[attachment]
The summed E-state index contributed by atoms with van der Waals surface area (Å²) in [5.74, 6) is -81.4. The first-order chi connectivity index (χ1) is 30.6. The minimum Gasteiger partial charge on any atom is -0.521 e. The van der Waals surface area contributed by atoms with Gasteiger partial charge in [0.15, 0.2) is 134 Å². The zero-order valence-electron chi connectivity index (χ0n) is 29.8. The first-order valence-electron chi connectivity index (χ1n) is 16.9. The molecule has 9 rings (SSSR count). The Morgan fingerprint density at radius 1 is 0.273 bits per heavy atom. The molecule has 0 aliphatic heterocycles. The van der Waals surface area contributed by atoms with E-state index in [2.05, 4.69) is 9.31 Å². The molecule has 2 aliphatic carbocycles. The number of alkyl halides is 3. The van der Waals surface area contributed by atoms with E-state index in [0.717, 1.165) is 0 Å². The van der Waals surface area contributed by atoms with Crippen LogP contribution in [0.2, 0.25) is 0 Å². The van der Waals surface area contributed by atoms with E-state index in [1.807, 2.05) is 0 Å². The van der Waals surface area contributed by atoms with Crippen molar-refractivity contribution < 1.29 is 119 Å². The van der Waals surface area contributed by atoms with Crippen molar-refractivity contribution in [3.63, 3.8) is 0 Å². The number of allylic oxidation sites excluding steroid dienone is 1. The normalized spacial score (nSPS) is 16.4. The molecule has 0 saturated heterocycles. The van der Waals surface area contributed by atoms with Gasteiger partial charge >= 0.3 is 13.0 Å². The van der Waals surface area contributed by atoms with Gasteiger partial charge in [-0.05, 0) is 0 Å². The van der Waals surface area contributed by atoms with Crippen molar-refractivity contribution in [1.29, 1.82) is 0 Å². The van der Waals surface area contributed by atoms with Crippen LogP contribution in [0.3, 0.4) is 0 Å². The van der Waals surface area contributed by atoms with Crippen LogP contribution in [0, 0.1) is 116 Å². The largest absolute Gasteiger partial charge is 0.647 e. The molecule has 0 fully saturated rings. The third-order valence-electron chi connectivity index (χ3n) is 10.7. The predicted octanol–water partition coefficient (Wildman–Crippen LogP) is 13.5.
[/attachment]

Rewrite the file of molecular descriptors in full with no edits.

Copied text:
The summed E-state index contributed by atoms with van der Waals surface area (Å²) in [5.74, 6) is -81.4. The first-order chi connectivity index (χ1) is 30.6. The minimum Gasteiger partial charge on any atom is -0.521 e. The van der Waals surface area contributed by atoms with Gasteiger partial charge in [0.15, 0.2) is 134 Å². The zero-order valence-electron chi connectivity index (χ0n) is 29.8. The first-order valence-electron chi connectivity index (χ1n) is 16.9. The molecule has 9 rings (SSSR count). The Morgan fingerprint density at radius 1 is 0.273 bits per heavy atom. The molecule has 0 aliphatic heterocycles. The van der Waals surface area contributed by atoms with E-state index in [2.05, 4.69) is 9.31 Å². The molecule has 2 aliphatic carbocycles. The number of alkyl halides is 3. The van der Waals surface area contributed by atoms with E-state index in [0.717, 1.165) is 0 Å². The van der Waals surface area contributed by atoms with Crippen LogP contribution in [0.2, 0.25) is 0 Å². The van der Waals surface area contributed by atoms with E-state index in [1.807, 2.05) is 0 Å². The van der Waals surface area contributed by atoms with Crippen molar-refractivity contribution < 1.29 is 119 Å². The van der Waals surface area contributed by atoms with Crippen molar-refractivity contribution in [3.63, 3.8) is 0 Å². The number of allylic oxidation sites excluding steroid dienone is 1. The normalized spacial score (nSPS) is 16.4. The molecule has 0 saturated heterocycles. The van der Waals surface area contributed by atoms with Gasteiger partial charge >= 0.3 is 13.0 Å². The van der Waals surface area contributed by atoms with Gasteiger partial charge in [-0.05, 0) is 0 Å². The van der Waals surface area contributed by atoms with Crippen molar-refractivity contribution in [1.29, 1.82) is 0 Å². The van der Waals surface area contributed by atoms with Crippen LogP contribution in [0.3, 0.4) is 0 Å². The van der Waals surface area contributed by atoms with Crippen LogP contribution in [0, 0.1) is 116 Å². The largest absolute Gasteiger partial charge is 0.647 e. The molecule has 0 fully saturated rings. The third-order valence-electron chi connectivity index (χ3n) is 10.7. The predicted octanol–water partition coefficient (Wildman–Crippen LogP) is 13.5.